The NC-17 rating, which the MPAA created for artsy movies that have some nudity but never make any money.  The married couple is still there on a date although, for it truly to be an NC-17 movie, they should be looking bored and disappointed.

And the rabbit is back.  The rabbit, who is too young to to go to an R-rated movie or see a PG-13 movie without an adult is at an NC-17 film alone. And he's wearing a disguise.  That's right, the MPAA put out a guide to film ratings that suggests underage rabbits should sneak into disappointing, pornographic art films.

And that, ladies and gentlemen, is why the people who make ratings systems are insane.

Thursday, February 13, 2014

I Need Your Help

This is a call for help.  I need to find an old family friend.  Okay, it's an ice cream truck, but not just any old ice cream truck.

For years, when my children would leave school, the ice cream truck would be there waiting, playing its music.  I don't know the name of the song, but I always thought it sounded like:
Trick or treat,
Smell my feet,
Give me something good to eat!
My children would beg, and I would often give in.  Eventually, I created a rule: we'd only go once a week.  My youngest would always get a giant popsicle big enough to make it hard for him to hold.  My oldest would carefully size up all the options, looking for the treat that was largest.

The guy always gave me something for free for being such a swell dad (or something): an ice cream bar or a popsicle I'd stick in the freezer to bribe one of the kids with later.

Time passed and we came to expect him to always be there.  We'd talk while the kids chose.  I asked about the music he played to attract children; turns out he could play all kinds of songs.  Eventually, he saved up enough money to buy a new, Mercedes ice cream truck.

Then, over a year ago, he disappeared.  Days, weeks, months went by and no truck at our school.  I tried to think back to anything he said that might tell me where he went.  Once, he told me he made more money at other schools and parks; had he gone somewhere else?  A parent had complained to me that he took up parking spaces and distracted her kids; had she chased him off?

Sometimes I'd hear his music play in the distance.  A few times, I got in my car and tried to follow the sound, but never found him.  A few months ago, terribly late to an appointment, we saw him driving by.  My children begged me to follow and burst into tears when I didn't.

That was the last time I saw him.

I've decided to try and track him down.  I want to get his cell number (he was often on the phone) so I can ask him where he is when we need him.  It's not going to be easy to find, though.  I only have this clue:

His complete phone number, address, and business name.

Yeah, you'd think that would be enough.  However, I've called the number twice and, after I ask if this is the number for the ice cream truck guy, someone says "no" and hangs up.  I've tried searching for "David Ice Cream," but there is none listed.  I searched on the address and found something called "Me Ice Cream" in San Jose.  It seems to correspond to this sign.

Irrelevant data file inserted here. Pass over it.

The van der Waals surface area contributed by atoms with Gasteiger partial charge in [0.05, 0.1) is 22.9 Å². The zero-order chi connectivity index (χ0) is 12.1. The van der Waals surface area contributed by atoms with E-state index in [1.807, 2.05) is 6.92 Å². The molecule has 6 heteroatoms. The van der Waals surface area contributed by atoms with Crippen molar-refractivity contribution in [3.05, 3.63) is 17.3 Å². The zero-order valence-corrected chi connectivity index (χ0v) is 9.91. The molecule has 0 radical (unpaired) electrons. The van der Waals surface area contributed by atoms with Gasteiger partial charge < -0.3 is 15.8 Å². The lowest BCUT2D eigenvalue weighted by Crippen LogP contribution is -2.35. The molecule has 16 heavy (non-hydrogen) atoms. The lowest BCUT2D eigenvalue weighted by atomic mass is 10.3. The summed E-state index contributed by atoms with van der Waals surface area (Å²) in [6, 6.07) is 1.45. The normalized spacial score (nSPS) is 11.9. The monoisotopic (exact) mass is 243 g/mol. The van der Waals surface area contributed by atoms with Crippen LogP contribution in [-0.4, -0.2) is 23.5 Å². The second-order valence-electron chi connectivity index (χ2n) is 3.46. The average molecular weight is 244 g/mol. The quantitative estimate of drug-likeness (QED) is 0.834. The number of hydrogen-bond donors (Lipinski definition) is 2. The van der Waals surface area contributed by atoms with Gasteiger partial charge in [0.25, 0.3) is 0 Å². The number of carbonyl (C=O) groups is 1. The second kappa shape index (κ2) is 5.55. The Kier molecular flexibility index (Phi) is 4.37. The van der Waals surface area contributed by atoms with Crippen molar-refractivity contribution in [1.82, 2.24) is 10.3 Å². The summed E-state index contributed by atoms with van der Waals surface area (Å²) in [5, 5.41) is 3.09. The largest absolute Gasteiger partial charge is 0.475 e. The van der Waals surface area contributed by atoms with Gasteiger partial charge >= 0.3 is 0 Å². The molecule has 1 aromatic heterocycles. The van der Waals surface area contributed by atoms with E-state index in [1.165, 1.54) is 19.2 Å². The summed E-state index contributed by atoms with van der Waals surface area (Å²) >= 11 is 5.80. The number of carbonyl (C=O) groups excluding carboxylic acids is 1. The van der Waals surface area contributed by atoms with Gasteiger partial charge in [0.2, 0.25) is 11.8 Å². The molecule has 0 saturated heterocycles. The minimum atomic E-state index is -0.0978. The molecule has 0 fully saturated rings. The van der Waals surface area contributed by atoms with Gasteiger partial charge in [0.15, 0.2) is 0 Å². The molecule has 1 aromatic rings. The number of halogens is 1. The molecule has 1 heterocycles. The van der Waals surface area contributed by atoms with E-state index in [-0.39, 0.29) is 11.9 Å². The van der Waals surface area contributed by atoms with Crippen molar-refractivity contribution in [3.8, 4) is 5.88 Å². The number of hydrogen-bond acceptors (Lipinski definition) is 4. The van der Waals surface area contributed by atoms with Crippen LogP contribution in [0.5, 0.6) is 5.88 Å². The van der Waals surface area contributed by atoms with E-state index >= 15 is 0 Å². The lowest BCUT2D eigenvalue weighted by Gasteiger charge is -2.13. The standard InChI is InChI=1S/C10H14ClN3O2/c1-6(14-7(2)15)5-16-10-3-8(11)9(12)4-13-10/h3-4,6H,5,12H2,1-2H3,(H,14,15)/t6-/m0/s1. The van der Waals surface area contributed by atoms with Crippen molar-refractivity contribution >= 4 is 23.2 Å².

I'm not sure what to do next.  Go out to San Jose to bang on the door?  Drive aimlessly around until I find him?  If you have any suggestions, please let me know.

And if you see his truck, ram it off the road and get his number for me!

Thursday, February 6, 2014

What Common Valentine's Day Gifts Really Mean

It's Valentine's Day next week and if you're like me (and, let's face it, you're not), you're probably wondering what crappy present to give your sweetie.  The problem is, of course, that whatever you give her (and, if you're like me, you're giving gifts to a "her") has a secret subtext you don't know about.  Before you give any gifts, use the following chart to make sure you don't send the wrong message with your carefully-chosen present.
What it really means
You look like you don't care how much you eat.
I saw a florist as I was driving here.
I have more money than sense.
I have no money and no sense.
Stuffed animal
I see you as a child.
I'm uncomfortable spending money on someone else.
I have even less money than the guy who bought you a card.
Gift card
I don't know what to get you (alternate: I'm Jewish).
I'm a pretentious asshole who can't just buy "perfume."
I think you smell bad.
I'm tired of you always being late.
My novel Pinhole
I think you're brilliant, beautiful, and the center of my universe.
I consider you my "sex provider."
I'm tired of hearing you talk.
I'm richer than you, and I want you to remember that.
I like you better when you're/I'm drunk.
I forgot to wear a condom.
I'm going to leave this on your end table like we agreed on the phone.
I've read this list and I gave up.  Wanna screw?